Several people asked where I got my Kitchen Madonna. My husband bought it for me for Christmas several years ago, and he likely found it at the local Catholic goods store.

Kasia pointed put that there are some on eBay. Just type Kitchen Madonna in the search box, and you’ll see some pretty ones.

Here‘s one at the Leaflet Missal that is similar to mine. They also sell this statue, which is quite nice.

I found some really beautiful alabaster statues on a marble base. They are so expensive, I won’t even bother with a link. This one, sold at EWTN, is pricey, too (not as expensive as the alabaster ones), but I think it’s gorgeous and somewhat reasonably priced. This would make a great gift, especially a group gift where everyone chips in $5 to get that special ministry leader a thank you present.

I found this cute clock for your kitschy kitchen. It’s only $3!

On the opposite extreme, if you are remodeling your kitchen and would like an interesting tile backsplash, this one is 30″ x 36″ and only $1,170. I’m sure by the time I ever get around to having a permanent home, I will have long forgotten about these hand-painted Portuguese tiles.

That’s all the time I have for browsing the internet. If anyone else provides a link in the com box, I’ll update this post. I know I’ve seen tons more in catalogs, including mine, I just don’t know where.

** Update: Elizabeth Marietti kindly sent the link to Discount Catholic Products which carries the exact Kitchen Madonna I have. They also have one in pewter and this pretty statue. Thanks, Elizabeth!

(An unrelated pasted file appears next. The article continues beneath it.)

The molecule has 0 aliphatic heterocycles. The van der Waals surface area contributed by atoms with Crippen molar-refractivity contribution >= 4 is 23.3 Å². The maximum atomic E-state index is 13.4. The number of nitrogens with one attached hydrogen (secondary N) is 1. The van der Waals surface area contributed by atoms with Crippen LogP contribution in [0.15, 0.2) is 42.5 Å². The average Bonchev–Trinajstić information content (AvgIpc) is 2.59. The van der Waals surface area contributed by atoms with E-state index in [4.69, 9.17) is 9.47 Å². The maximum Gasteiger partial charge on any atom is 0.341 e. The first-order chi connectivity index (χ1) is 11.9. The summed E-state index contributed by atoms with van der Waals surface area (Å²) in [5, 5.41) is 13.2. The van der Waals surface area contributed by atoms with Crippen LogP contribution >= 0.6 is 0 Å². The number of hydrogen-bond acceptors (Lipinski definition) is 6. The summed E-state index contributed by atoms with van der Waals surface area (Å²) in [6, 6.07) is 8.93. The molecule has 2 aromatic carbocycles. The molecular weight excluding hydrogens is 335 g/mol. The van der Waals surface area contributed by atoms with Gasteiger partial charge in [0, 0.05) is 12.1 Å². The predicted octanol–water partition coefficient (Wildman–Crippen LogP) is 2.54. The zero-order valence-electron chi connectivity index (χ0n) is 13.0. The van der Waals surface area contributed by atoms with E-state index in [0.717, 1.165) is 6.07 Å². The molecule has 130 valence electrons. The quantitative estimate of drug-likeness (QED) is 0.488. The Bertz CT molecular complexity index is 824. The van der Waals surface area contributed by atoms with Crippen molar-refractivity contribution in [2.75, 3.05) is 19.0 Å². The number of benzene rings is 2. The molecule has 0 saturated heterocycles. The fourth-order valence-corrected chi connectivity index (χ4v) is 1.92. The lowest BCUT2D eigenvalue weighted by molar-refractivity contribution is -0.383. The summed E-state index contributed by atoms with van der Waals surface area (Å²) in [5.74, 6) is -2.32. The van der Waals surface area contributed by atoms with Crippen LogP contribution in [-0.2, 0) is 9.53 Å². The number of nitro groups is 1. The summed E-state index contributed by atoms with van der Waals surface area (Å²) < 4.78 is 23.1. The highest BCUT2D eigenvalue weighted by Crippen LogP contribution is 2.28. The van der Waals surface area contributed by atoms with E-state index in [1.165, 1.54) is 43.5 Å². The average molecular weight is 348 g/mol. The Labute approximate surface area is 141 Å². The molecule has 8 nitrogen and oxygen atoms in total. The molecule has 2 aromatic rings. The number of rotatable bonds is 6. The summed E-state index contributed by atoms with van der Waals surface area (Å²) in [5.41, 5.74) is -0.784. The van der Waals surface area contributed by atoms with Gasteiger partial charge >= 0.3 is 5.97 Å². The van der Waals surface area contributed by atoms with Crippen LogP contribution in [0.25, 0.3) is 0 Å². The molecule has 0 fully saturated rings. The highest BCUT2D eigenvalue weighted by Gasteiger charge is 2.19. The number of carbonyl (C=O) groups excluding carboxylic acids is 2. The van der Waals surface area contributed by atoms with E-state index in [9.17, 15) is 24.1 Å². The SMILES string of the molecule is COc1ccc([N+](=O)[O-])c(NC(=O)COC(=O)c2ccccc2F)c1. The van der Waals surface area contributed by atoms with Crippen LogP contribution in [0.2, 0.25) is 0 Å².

The Golden Rule

Yesterday we attended Mass at the chapel on post. It’s a relatively pretty chapel with lots of stained glass windows. I didn’t have a chance to observe what the windows depicted, and I am curious. The chapel is, by necessity, a non-denominational chapel, so permanent artwork like windows tends to be vaguely religious – for example, it may depict a soldier praying. All Catholic artwork is portable, so as to get the offending idols out of the area before the Protestant service. One thing I liked was that they brought in a tabernacle, where they placed the remaining host after Communion. But for the recessional, the priest removed the host and processed out of the chapel to place it in the permanent tabernacle wherever it is. There were three chapels at Fort Belvoir, and I’m not sure what they did at the two where the permanent chapel was not in the same building. I think they just shoved Jesus in the corner to deal with Him after Mass. At the third chapel, I think someone took the host out a side door and down the hall to the Blessed Sacrament Chapel immediately following Communion.